Yes, you´re not imagining things, I actually read a German book! And it´s a book that I put off reading for quite a while because of all the hype and the in-your-face marketing strategy. Has that ever kept you from reading a book? When Scherbenpark first came out in Germany, it was everywhere and I felt basically forced to celebrate the “fresh new voice”. What made me reconsider was, ironically enough, the fact that Europa Editions decided to translate Scherbenpark into English (Broken Glass Park). While Germany is a country that luckily translates a lot of books, the same cannot be said for English countries, and so, if a book is actually translated into English, I sit up and take notice.
Alina Bronsky’s Scherbenpark is a coming-of-age story about seventeen year old Sascha Naimann, who lives with her younger brother and sister and a cousin in a Russian ghetto in Germany. Sascha came to Germany with her mother when she was about ten years old, but is smart and curious and attends an elite school. As a result she is quite upset and irritated when people comment on how well she speaks German (oh how I can relate!). Sascha is generally quickly irritated and cranky, but as the story unfolds we find out that apart from just being a teenager, there are other reasons for her behaviour. Because Sascha´s family history is a tragic one, her stepfather Vadim killed her mother and her mother’s new lover in their apartment. And here is what might give you a good impression of the tone of this book: As the story starts out, Sascha has two goals: to write a book about her mother, and to kill Vadim.
Obviously this book is not for the faint-hearted. As a result of the tragedy and her environment, Sascha becomes an angry young woman. Remember all those men in books and movies who are hell-bent on (self-) destruction? Well, Sascha fits very well into this niche, but Bronsky shows that girls can do it just as well. Sascha is tough, commanding and even scares some of the adults around her. Sascha’s anger is nearly palpable and sets the pace of the story. The first person narrative, which sometimes comes close to stream-of-consciousness, works very well. I usually hesitate to read a book without chapters, but in Scherbenpark, any other way to structure the narrative would have only distanced the reader from Sascha, and identifying with the protagonist is essential to this story.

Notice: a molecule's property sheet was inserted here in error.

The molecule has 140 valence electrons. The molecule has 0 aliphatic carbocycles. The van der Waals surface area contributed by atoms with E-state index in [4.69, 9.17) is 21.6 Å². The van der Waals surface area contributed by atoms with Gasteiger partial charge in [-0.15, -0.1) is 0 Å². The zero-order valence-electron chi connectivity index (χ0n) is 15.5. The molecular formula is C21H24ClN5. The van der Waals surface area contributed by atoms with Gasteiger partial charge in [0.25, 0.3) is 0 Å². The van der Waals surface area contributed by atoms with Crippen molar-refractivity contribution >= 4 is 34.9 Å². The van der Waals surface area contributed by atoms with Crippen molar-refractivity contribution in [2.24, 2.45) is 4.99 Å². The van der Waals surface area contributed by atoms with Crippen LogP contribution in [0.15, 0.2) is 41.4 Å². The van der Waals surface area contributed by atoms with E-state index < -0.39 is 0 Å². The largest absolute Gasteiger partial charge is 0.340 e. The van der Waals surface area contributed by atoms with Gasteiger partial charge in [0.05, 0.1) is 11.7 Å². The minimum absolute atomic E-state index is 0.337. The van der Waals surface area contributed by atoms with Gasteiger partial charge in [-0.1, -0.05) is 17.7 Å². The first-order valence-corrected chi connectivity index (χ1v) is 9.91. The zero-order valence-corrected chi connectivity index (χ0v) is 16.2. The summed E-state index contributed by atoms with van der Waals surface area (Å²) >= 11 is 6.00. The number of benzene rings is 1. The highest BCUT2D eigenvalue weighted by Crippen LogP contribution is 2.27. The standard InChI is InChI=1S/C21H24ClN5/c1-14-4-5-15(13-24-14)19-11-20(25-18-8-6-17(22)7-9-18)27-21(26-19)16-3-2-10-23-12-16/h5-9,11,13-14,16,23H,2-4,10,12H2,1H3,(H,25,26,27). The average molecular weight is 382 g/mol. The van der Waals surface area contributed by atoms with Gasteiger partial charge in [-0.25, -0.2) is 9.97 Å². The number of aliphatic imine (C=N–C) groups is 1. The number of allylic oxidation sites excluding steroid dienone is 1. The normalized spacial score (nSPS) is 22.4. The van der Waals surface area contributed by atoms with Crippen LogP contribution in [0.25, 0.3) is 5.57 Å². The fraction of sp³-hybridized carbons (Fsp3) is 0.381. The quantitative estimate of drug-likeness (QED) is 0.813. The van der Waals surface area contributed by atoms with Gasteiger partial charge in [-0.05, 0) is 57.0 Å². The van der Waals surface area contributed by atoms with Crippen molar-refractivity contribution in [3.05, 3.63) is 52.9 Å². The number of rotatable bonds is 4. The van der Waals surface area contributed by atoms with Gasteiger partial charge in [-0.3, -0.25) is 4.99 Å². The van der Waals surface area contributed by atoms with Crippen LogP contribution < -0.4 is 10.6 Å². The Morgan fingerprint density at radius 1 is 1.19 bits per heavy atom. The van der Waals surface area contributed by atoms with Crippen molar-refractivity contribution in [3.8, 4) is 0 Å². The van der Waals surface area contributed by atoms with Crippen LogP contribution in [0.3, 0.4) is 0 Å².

Which brings me to another aspect of this book that I did not enjoy as much, the clichés Bronsky uses to describe people in the book. The Russian ghetto is full of teenage gangs, there is the cliché of the violent, lazy Russian, the stupid housewife, the German elite. These only work when the reader is completely invested in Sascha’s story and sees these people only through her eyes. At least there are some moments when Sascha slows down, in which she takes notice of the fact that the world is not quite as black and white. So perhaps these clichés are a technique Bronksy uses to make Sascha’s perspective even more immediate, I’m really hoping for this explanation.
I’m glad I gave this book a chance. It’s not quite as brilliant as the hype makes it out to be, but neither is it badly written. In fact, the simple syntax (and this is something that is probably only taken note of to such an extent in Germany, where we learn how to write sentences that are one page long), made perfect sense to me. It’s not written in an uneducated style, but one that fits a teenaged narrator. Sascha is tough but vulnerable, and despite her horrific plan to kill her stepfather, she is a likeable character. And I was pleasantly surprised by the ending, it fits the story perfectly.
If you tend to enjoy dark, intense stories with strong, intelligent heroines and a fast-paced story, then please give Scherbenpark (engl: Broken Glass Park, there’s a link to a sample chapter) a try.
Have you reviewed this book? Let me know and I’ll add a link!